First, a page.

Cryptocurrency, blockchain ventures top VC investments

File photo
File photo
Frederick Pye, chairman, and CEO, 3iQ Corp.
Frederick Pye, chairman, and CEO, 3iQ Corp.
Arshad Khan, chief executive officer of Arabian Bourse.
Arshad Khan, chief executive officer of Arabian Bourse.

Sandhya D'Mello

Published: Fri 17 Sep 2021, 11:44 PM

Last updated: Fri 17 Sep 2021, 11:45 PM

Venture Capitalists (VCs) globally are investing in cryptocurrencies and blockchain ventures as the digital disruption catalyses the windfall complemented with a rebound from the pandemic.

The first half of this year itself saw investments surge to more than double the whole of 2020, according to KPMG’s Pulse of Fintech study. So why the rush? Will we see the trend spilling over to the Middle East?

Arshad Khan, chief executive officer of Arabian Bourse, said: “There has been an increase in VC investments in the virtual asset industry in recent years. Motivated by the significant technological capabilities amidst a growing public acceptance and endorsement of the cryptocurrencies, venture capital funds around the world have sought to increase their stake and exposure in the space, with billions of dollars invested into exchanges, digital asset infrastructure providers, virtual assets funds, and digital wallet companies.”

Khan adds: “Moreover, the global trend has also manifested in the Middle East, with notable VC investments taking place including that of UAE-based crypto investment funds which are getting active. Increasing institutional participation on the buy and sell-side is also driving VC interest.”

For instance, Rain  — licensed by the Central Bank of Bahrain as a crypto asset brokerage — has raised $17.9 million to date from investors like MEVP, Coinbase, and many others. Kristin Lorie, VP of Marketing at Rain, said: “At Rain, we believe the cryptocurrency industry will be as transformative, if not more, than the internet. What the internet did to data, we believe cryptocurrencies will do to finance, banking, and markets. With such a large addressable market and the market still being so early, VC investments across the globe will only continue to rise as more and more people figure out the above.”

KPMG highlights that a significant amount of institutional money flowed into the crypto space, showing the broadening of the investor base. Investor awareness and knowledge of the sector is growing, with investors now having a much better understanding not only about crypto assets, but also the operational and procedural side of crypto — from custody and storage to storekeeping and the competitiveness and maturity of service providers.

Gabriel Abed, Ambassador of Barbados to the UAE, said: “The rise of crypto VCs in the space is coming from an understanding that the future is clearly in the direction of blockchain innovation. The projects that we have seen over the years are now exiting experimentation phases and entering into the real market utility which is ultimately attracting institutional investors. The main attribution for this is the legitimacy of the industry and the fact that it can no longer be ignored by governments, regulators or institutions.”

VC investment was very strong in the blockchain and crypto space as numerous companies raised $100 million-plus funding rounds, including BlockFi ($350 million), Paxos ($300 million), ($300 million), and Bitso ($250 million). China has continued to move forward with testing its central bank digital currency (the ‘digital renminbi’, digital yuan, or e-CNY).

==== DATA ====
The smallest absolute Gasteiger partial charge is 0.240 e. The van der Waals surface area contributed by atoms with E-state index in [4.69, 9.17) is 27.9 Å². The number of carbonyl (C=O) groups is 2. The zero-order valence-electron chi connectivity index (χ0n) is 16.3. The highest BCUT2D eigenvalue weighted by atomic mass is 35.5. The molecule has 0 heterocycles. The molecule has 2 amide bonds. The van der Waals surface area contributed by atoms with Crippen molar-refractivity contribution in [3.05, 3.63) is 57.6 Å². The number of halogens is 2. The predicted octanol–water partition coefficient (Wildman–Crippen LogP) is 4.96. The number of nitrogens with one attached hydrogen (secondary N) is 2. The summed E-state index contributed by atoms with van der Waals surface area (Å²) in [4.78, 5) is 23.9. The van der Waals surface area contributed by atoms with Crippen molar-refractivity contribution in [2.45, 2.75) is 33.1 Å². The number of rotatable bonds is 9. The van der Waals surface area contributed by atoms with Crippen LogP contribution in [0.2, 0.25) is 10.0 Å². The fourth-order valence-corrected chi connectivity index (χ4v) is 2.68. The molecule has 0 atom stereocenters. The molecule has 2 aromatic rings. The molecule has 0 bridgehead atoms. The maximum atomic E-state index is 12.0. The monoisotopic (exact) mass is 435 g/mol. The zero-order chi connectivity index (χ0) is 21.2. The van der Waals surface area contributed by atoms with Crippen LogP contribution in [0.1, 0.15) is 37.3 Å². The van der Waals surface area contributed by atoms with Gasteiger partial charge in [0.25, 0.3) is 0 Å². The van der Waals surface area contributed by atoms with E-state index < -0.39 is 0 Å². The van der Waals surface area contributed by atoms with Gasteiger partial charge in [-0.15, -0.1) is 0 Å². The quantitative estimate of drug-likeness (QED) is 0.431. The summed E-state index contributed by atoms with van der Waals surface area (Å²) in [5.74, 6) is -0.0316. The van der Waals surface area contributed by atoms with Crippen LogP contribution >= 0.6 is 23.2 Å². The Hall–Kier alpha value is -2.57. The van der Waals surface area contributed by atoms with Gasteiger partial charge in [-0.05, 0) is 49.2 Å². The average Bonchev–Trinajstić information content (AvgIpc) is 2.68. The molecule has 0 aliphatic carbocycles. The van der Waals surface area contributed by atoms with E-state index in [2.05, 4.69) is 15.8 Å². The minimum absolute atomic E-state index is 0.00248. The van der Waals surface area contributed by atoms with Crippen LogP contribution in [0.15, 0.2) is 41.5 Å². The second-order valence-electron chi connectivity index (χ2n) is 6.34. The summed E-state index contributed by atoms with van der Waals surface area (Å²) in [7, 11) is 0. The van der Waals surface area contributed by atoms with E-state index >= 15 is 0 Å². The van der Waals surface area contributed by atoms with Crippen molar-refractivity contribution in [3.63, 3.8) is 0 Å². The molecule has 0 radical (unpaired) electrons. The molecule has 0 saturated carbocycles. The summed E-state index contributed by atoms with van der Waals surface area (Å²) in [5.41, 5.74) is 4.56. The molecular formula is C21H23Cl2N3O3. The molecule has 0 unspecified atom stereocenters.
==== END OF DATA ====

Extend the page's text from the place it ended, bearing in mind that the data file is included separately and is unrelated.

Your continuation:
In the remaining of H2’21 continued maturation of the cryptocurrency space is expected with stronger separation between cryptocurrencies; use of blockchain technologies; and evolution of exchanges focused on areas such as NFTs.

Frederick Pye, chairman, and CEO, 3iQ Corp shares that he has spent 13 years into the great blockchain experiment and has witnessed significant maturation and growth in the technology and industry since Satoshi’s groundbreaking whitepaper in 2008.

Obviously, the headlines are around the price of the bigger blockchain assets like BTC and ETH, but the true mark of progress is the actual use of blockchain in solutions that are objectively better than what could be built with traditional technology.

“We’re starting to finally see the launch of some solutions that are natively built on blockchain, but with enough polish and security to capture mainstream use. Stablecoins (digital assets backed by traditional fiat held in a bank) are an excellent transition step. As the price headlines continue to drive interest and additional powerful solutions using the technology continue to get rolled out and adopted, this trend is just getting started,” said Pye.

Pye has been a very strong supporter of cryptocurrency and says the VCs venturing in the crypto space is the most important venture trend of the last 30 years.

“In the past, venture cycles have been focused on technologies leveraging traditional network and database structures. The core technology evolved, but most innovation was in front-end, consumer, and enterprise-facing solutions. Despite piggybacking of existing core technology, these venture cycles still took 5-7 years to grow and mature. The blockchain industry is actually looking to remake the core fundamentals that we build technology on top of. This is incredibly exciting and offers an avenue to remake most industries vertical with objectively better solutions, however, it will take a longer time for the trend to grow and mature. As a team that has been in the industry since 2012, it is very gratifying to see an ever-increasing flow of global capital be willing and interested in making that investment,” concludes Pye.


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